A breakage aboard HBF-Reforest’Action forces her to become the first Class 40 boat to abandon the race.
Sam Davies chases the IMOCA leaders whilst Leyton wins a night-time duel in the Ocean Fifty.
Class 40 – down to 44
The Class 40s are approaching the island of Sal in Cape Verde – the crucial waypoint that will see them turn right and head west to Martinique. Their options are many; go round all the Cape Verde islands or slip between them? The only rule is to keep Sal on starboard.
“The question is where it will go best, there are still windless areas. It looks like it will be good to go south to get the trade winds, so we’ll probably do the long way around,” said Simon Koster (Banque du Léman).
With the front of the fleet having compressed overnight, Britons Brian Thompson and Alistair Richardson continue to sit in the leading pack. However, there’s a chasing group, that includes Croatia Full of Life co-skippered by former world champion skier Ivica Kostelic and Japan’s Masa Suzuki aboard Milai, are steaming in and could really mix up the leaderboard.
HBF – Reforest’action has withdrawn from the race. Kito de Pavant and Gwen Gbick saw their bowsprit explode under the pressure of the gennaker while sailing at 20 knots. Without this piece of rigging, it is impossible to hoist the headsails that are essential for the rest of the race.
In a note received overnight, the crew said: “The decision was taken quickly. We are abandoning the race. We are now heading north to the Straits of Gibraltar, over 1000 miles away. It will probably take us a good week.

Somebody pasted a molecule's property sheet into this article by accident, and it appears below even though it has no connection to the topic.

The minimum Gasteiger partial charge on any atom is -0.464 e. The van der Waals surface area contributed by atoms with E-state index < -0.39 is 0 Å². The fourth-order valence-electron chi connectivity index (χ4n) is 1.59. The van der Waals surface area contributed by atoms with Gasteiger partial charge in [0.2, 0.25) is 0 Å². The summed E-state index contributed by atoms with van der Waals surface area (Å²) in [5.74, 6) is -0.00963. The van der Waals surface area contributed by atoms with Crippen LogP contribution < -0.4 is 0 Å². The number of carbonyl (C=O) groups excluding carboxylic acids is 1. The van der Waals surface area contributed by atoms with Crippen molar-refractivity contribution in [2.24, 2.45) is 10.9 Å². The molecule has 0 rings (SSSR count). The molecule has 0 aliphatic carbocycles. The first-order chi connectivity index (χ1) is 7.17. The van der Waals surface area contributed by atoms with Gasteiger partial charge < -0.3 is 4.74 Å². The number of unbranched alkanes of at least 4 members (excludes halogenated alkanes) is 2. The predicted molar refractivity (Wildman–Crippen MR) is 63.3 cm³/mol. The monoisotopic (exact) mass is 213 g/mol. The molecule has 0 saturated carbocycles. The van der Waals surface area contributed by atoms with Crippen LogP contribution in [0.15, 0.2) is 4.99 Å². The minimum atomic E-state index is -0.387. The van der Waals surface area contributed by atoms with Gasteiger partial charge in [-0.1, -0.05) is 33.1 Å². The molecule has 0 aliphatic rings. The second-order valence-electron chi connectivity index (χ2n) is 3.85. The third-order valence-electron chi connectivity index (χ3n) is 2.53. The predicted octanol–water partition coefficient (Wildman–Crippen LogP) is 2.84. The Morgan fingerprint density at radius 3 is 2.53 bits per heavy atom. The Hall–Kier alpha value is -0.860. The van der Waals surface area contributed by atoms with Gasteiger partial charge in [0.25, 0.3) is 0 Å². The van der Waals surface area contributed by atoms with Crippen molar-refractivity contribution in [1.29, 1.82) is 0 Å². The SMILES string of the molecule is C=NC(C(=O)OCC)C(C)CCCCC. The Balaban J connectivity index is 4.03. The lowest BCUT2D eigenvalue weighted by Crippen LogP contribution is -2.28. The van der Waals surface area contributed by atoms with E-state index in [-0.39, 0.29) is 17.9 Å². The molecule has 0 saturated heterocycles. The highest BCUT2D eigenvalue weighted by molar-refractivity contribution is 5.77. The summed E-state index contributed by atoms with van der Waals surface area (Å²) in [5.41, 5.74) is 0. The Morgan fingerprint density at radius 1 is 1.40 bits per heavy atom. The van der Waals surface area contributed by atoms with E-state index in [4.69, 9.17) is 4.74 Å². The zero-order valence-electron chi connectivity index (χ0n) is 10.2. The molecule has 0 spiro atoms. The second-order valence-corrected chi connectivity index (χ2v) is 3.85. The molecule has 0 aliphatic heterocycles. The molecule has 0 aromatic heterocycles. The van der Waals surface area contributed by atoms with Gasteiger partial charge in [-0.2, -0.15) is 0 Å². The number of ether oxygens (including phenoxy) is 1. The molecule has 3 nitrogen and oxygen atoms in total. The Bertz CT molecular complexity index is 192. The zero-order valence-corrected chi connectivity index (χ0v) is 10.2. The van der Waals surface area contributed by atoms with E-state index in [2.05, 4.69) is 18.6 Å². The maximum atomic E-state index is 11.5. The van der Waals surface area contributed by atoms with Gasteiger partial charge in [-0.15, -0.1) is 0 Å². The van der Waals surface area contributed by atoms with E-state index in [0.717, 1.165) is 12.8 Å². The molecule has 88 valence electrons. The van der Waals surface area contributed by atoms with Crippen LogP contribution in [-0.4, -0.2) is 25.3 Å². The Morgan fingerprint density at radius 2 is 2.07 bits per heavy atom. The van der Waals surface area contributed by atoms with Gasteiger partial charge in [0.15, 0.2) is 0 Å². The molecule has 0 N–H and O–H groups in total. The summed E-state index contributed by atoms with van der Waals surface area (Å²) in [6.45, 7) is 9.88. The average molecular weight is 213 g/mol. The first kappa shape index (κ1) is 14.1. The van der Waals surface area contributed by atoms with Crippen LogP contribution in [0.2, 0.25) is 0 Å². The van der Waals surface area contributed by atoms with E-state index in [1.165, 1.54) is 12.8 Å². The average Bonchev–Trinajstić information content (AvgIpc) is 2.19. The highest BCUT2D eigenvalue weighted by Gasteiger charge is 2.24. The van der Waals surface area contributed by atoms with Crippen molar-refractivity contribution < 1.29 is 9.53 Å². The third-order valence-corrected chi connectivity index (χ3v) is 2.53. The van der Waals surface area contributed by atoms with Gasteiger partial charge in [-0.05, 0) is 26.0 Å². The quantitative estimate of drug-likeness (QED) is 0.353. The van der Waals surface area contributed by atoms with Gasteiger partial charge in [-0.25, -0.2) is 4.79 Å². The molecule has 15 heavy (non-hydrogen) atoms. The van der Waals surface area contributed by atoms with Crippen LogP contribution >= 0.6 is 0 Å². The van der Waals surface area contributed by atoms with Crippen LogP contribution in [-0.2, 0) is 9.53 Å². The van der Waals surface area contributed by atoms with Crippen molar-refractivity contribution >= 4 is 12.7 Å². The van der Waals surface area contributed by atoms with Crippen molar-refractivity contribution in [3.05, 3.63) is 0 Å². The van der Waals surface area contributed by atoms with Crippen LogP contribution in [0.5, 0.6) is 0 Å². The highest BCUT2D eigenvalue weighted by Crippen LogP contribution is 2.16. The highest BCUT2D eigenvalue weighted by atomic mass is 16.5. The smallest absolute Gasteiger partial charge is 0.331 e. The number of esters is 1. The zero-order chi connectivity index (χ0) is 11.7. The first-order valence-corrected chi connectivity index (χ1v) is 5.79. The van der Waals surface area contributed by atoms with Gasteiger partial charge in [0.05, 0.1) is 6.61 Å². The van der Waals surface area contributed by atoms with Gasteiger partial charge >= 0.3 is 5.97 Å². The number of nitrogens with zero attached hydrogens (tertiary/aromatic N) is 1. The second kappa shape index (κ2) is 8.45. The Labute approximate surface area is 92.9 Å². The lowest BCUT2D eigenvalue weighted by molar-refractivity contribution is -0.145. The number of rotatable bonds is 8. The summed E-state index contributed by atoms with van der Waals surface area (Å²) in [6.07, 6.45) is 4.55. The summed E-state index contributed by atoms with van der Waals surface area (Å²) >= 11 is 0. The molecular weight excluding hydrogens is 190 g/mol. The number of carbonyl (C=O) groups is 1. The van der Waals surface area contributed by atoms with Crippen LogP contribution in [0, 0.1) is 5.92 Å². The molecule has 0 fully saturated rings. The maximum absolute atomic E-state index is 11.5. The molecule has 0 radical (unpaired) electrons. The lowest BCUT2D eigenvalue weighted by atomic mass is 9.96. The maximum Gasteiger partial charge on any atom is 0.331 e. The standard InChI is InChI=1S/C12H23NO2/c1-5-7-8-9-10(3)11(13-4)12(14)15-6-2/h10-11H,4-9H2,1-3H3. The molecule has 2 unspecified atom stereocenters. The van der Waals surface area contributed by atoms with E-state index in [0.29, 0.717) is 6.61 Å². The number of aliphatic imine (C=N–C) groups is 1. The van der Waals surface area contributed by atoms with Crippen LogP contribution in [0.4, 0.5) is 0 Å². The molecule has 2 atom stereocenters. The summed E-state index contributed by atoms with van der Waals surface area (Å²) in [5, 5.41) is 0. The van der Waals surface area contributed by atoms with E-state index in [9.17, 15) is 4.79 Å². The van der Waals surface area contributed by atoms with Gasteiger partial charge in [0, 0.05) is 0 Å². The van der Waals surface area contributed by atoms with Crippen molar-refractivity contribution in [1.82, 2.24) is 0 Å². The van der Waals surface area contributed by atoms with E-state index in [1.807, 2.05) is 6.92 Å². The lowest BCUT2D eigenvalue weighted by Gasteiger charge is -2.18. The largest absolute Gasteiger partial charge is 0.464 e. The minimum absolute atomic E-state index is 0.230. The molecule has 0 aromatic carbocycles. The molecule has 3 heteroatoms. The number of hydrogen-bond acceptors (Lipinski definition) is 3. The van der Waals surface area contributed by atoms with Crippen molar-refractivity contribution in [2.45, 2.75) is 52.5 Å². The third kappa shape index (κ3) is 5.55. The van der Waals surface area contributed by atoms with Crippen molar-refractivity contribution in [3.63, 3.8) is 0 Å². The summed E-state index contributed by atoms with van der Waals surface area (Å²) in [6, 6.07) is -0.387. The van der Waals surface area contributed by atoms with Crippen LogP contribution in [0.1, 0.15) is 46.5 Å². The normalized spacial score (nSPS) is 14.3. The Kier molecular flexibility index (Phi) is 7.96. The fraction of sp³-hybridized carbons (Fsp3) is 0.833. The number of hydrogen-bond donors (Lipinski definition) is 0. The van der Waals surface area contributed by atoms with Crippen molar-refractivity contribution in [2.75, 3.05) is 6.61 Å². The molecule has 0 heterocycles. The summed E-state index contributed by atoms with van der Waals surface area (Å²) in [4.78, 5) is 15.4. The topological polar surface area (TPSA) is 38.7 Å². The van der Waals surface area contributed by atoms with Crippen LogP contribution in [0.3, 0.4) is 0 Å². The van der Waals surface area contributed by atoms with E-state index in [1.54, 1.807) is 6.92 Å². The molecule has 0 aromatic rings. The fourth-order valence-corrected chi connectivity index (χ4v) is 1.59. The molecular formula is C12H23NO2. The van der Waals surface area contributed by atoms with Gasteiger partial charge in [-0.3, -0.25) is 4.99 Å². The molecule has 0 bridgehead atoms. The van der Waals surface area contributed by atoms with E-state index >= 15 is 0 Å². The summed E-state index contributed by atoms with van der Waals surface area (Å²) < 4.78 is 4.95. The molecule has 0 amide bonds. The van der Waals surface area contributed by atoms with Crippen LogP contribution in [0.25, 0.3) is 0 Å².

“The disappointment is great, as is the energy of the whole team over the last few months to optimise the boat, but we have to accept these blows of fate… this is not the first and unfortunately won’t be the last.”
IMOCA – leader grows her advantage
Leader LinkedOut is widening the gap on its two closest rivals Charal and Apivia. The doldrums have so far, not slowed the leading 60 footers too much although there’s still a long 250 miles ahead of them before they escape.
The chasing group are making hay whilst the wind blows – under spinnaker in a lightly disturbed trade wind – but it’s not expected to last as the conditions in the doldrums are forecast to worsen as they enter the zone. “There is a lot of uncertainty in these Doldrums, we have seen the frontrunners go much more east than usual, we are going to deal with it as best we can,” explained Loïs Berrehar (Nexans – Art & Fenêtres) on the radio this morning.
Briton Sam Davies on her older generation boat, Initiatives Coeur, is in fourth place 200 miles behind the leader whilst USA’s Charlie Enright is 100 miles further back in 11th on board 11th Hour Racing Team’s Malama.
Ocean Fifty – favourites for line honours
Since yesterday, the 50-foot multihulls have been on a speed run towards their waypoint at Fernando de Noronha. 60 miles behind the leader Primonial is a three-way battle for second between Koesio, Leyton and Solidaires en Peloton-ARSEP.
Earlier in the night Leyton, co-skippered by Briton Sam Goodchild came out on top in a duel with Armel Tripon and Benoit Marie. An error on board Les P’tits Doudous allowed Leyton to escape. But the competitive spirit on the French boat remains strong.
“It’s obviously a bit frustrating. It was a mistake in placement and sail choice. We don’t have a code 0, which penalises us in the transition zones,” said Tripon. “But there’s still a long way to go, we have a lot of downwind sailing left and we have a boat that has a lot of potential in those conditions!”
Ultime – full speed ahead
With 35 knots on the speedo, the Maxi Edmond de Rothschild is clocking up the miles towards their second course mark, San Pedro and San Paulo, which they will have to leave to port before setting course for Martinique. The challenge for the leaders will be to negotiate a second passage through the doldrums which is still not very stable and could well slow them down on the final stretch of the course.
To track the fleet, see: https://www.transatjacquesvabre.org/fr/cartographie